Oct. 5 (Bloomberg) -- Grainger Plc, the U.K.’s largest publicly traded residential landlord, rose the most in six months in London trading after the company reached loan agreements that extend the maturity of its debt.
The stock advanced as much as 8.7 percent to 84 pence, the biggest increase since March 24 and the second-largest gain on the FTSE 250 index. Grainger agreed on new loans worth a total of 890 million pounds ($1.37 billion) to refinance debt that was coming due next year.
A group of five banks agreed to provide 840 million pounds of loans that will mature in four installments starting in December 2014, the Newcastle, England-based company said today in a statement. In addition, Partnership Assurance loaned Grainger 50 million pounds for its retirement-related property investments, Grainger said.
The new package increases the company’s average loan maturity to 5.9 years from 3.5 years. Though the refinancing may add 12 million pounds to annual interest costs, it may ease concerns about how the company would deal with 927 million pounds of debt maturing through 2012, JPMorgan Chase & Co. analyst Osmaan Malik said in a note.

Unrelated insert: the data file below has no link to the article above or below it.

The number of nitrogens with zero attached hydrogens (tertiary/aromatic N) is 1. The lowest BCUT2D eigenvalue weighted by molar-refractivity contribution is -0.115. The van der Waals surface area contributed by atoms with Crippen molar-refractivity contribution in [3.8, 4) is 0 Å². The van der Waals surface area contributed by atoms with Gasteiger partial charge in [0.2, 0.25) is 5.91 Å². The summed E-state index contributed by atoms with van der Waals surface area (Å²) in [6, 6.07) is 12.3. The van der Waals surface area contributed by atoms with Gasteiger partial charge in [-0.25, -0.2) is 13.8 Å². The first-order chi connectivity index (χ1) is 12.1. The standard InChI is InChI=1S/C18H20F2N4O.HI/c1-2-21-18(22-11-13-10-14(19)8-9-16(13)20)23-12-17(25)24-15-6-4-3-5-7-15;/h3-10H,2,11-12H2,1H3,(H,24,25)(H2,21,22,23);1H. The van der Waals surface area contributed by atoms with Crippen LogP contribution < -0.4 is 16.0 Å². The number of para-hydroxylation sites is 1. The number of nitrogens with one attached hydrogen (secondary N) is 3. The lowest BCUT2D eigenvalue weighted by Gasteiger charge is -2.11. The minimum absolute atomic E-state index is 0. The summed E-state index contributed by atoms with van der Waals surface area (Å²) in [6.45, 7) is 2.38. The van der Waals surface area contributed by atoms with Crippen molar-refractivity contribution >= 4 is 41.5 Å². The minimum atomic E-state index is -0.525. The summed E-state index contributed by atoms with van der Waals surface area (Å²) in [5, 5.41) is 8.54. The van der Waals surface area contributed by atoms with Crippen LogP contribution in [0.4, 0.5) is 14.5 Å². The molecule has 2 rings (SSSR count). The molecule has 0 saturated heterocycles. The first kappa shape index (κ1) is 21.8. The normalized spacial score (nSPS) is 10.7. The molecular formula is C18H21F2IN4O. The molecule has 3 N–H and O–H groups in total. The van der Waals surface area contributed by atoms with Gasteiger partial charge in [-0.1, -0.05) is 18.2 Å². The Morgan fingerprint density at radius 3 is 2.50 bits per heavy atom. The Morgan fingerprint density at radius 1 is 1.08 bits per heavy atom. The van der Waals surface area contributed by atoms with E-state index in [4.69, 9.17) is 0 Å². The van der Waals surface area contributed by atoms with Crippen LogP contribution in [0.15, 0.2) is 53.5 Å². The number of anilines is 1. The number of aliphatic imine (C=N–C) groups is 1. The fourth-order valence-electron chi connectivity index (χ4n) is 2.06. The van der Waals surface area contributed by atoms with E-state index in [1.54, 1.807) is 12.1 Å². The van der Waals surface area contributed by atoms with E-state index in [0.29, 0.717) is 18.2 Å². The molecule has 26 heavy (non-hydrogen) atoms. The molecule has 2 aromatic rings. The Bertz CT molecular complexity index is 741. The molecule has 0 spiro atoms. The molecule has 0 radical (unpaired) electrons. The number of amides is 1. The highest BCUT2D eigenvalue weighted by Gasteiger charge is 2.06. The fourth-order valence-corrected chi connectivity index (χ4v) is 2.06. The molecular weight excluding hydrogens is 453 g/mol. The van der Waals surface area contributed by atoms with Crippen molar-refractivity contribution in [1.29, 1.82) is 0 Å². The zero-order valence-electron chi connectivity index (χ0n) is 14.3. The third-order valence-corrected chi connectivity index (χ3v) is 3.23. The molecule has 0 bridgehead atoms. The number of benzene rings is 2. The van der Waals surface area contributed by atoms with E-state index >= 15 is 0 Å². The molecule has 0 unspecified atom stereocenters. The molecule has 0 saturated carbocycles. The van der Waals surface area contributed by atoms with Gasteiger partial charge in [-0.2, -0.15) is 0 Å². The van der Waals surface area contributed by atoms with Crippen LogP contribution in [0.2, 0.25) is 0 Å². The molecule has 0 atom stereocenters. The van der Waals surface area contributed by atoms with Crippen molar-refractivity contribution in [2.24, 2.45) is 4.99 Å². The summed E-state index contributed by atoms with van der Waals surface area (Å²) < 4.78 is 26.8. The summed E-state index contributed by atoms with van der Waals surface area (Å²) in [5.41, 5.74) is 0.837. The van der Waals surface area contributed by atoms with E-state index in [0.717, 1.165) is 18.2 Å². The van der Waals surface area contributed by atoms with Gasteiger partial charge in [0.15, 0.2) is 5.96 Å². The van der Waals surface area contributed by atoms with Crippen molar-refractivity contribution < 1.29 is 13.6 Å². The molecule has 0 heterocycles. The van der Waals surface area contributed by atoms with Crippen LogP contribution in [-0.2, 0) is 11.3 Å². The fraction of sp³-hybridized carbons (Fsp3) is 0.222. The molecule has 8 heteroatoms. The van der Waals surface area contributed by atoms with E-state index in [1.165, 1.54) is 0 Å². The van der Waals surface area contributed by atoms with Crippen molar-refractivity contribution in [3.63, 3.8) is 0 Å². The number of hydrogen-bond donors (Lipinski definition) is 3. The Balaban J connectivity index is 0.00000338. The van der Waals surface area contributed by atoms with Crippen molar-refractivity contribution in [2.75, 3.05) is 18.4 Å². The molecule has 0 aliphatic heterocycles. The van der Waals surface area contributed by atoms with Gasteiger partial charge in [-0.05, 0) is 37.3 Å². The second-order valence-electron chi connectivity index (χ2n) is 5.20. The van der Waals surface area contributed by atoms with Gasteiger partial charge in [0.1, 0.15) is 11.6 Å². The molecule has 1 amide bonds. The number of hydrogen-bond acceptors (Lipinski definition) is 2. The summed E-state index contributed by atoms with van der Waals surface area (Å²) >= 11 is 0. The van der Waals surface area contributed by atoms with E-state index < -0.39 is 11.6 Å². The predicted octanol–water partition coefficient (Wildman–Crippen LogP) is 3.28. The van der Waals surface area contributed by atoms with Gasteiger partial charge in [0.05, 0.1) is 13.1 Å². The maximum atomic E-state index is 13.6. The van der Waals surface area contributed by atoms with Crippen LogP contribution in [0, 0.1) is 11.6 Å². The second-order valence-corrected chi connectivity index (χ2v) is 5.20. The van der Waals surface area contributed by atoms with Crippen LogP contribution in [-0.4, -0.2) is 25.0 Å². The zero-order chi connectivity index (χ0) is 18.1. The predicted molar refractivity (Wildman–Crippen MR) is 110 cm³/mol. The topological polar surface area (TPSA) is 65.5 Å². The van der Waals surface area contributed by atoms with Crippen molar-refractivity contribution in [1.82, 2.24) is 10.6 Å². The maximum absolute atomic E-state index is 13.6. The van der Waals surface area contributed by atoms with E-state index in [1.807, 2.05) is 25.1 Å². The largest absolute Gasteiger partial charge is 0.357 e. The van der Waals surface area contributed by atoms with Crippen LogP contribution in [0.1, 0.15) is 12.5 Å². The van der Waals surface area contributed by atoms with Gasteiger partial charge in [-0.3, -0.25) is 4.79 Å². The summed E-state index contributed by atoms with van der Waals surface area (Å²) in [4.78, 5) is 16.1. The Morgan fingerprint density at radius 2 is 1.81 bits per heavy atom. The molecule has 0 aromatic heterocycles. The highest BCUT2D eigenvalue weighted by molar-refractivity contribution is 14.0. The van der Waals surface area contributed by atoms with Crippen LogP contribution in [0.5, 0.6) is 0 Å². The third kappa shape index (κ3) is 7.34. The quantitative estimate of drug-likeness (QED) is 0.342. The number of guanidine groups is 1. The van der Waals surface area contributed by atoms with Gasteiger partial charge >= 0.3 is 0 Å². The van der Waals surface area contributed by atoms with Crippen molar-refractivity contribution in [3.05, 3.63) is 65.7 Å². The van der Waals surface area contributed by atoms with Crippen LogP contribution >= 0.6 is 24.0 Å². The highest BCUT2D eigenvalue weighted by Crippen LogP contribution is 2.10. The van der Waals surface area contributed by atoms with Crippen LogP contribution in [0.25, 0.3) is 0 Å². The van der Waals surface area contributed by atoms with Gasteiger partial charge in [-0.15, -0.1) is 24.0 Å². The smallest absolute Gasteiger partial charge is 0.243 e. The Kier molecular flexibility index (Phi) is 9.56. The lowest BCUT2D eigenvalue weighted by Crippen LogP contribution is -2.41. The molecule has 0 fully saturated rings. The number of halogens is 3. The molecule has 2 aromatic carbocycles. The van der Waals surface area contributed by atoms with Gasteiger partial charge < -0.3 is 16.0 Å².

“This news should alleviate the pressure” on Grainger’s share price, which has dropped 42 percent since July, Malik said. “We take this as a bullish signal for the wider sector.”
Grainger was up 6.1 percent at 82 pence as of 8:44 a.m. in London, lifting the company’s market value to 341 million pounds.
--Editors: Ross Larsen, Jeff St.Onge
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